Many of Bowland’s beautiful old trees are nearing the end of their lives and, in order to safeguard the unique character of the Bowland landscape, Champion Bowland and the Forest of Bowland AONB Partnership are acting now to ensure successor trees are ready.
These 'Landmark Trees' could be found in hedgerows, parkland, farmland or on a village green and may be native and non-native species. Wherever they are, they are important to people as well as to the landscape and provide a living link to the 'forest' of Bowland in the AONB's name.
Champion Bowland is looking for help from the public and corporate sponsors to identify suitable trees and plan for replacements to be established before their predecessors succumb to old age.
They are also asking local people to nominate prominent trees that are important to them and inviting local businesses to donate the funds to plant their successors. By supporting this scheme, sponsors are making an investment that will pay dividends for decades to come.
A Forest of Bowland AONB spokesperson explained the thinking behind the scheme: “Veteran trees are an essential element of the ancient Forest of Bowland. Often centuries old, these venerable old oaks, beeches, sycamores and ashes are as rooted in the landscape as the fells and the rivers that flow between them.
“But these local landmarks won’t last forever. We’ve already lost dozens of these distinctive trees to damaging storms and some of our native species are threatened by diseases such as ash dieback (chalara). The Landmark Trees scheme is our way of planning a woodland succession for the Forest of Bowland and ensuring the next generation of mature trees are already established before their forbears are lost through old age, disease or storm damage.”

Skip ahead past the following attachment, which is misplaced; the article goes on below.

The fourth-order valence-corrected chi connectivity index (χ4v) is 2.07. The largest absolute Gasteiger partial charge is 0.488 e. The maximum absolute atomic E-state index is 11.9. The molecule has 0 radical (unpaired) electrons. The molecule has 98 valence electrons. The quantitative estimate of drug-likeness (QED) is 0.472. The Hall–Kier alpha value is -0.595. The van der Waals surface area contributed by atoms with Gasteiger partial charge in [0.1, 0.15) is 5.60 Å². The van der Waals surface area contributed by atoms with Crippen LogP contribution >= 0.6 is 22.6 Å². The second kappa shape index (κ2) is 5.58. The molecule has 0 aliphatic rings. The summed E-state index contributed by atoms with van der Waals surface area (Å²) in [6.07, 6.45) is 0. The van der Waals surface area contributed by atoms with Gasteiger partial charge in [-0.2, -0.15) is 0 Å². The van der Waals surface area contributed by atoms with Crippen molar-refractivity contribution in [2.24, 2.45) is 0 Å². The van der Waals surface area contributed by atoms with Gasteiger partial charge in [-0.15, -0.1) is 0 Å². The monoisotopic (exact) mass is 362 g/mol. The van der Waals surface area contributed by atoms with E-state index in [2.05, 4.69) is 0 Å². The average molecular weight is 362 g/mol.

The Seafood Pub Company was the first official sponsor of the Landmark Trees initiative when, working with Downham Estate and Ribble Valley Borough Council, the company contributed to the planting of a field maple in the centre of the village. The new tree replaced a wonderful old beech tree in the grounds of Downham Hall, which was lost in the ‘Beast from the East’ storm.
If you would like to nominate a prominent tree in your area for the Landmark Trees initiative, please email email@example.com. All suggestions will be judged against a set of criteria and, whilst nominated trees don't necessarily need to be centuries old, they do need to be visible from a publicly accessible vantage point.
Potential sponsors can also get in touch with Sandra for an informal chat about the scheme.
You can also nominate Landmark Trees via our social media feeds: simply post an image of the tree you’d like to nominate along with its location (ideally a Grid Reference or What3Words) with the hashtag #LandmarkTrees. Don’t forget to @tag us in your post!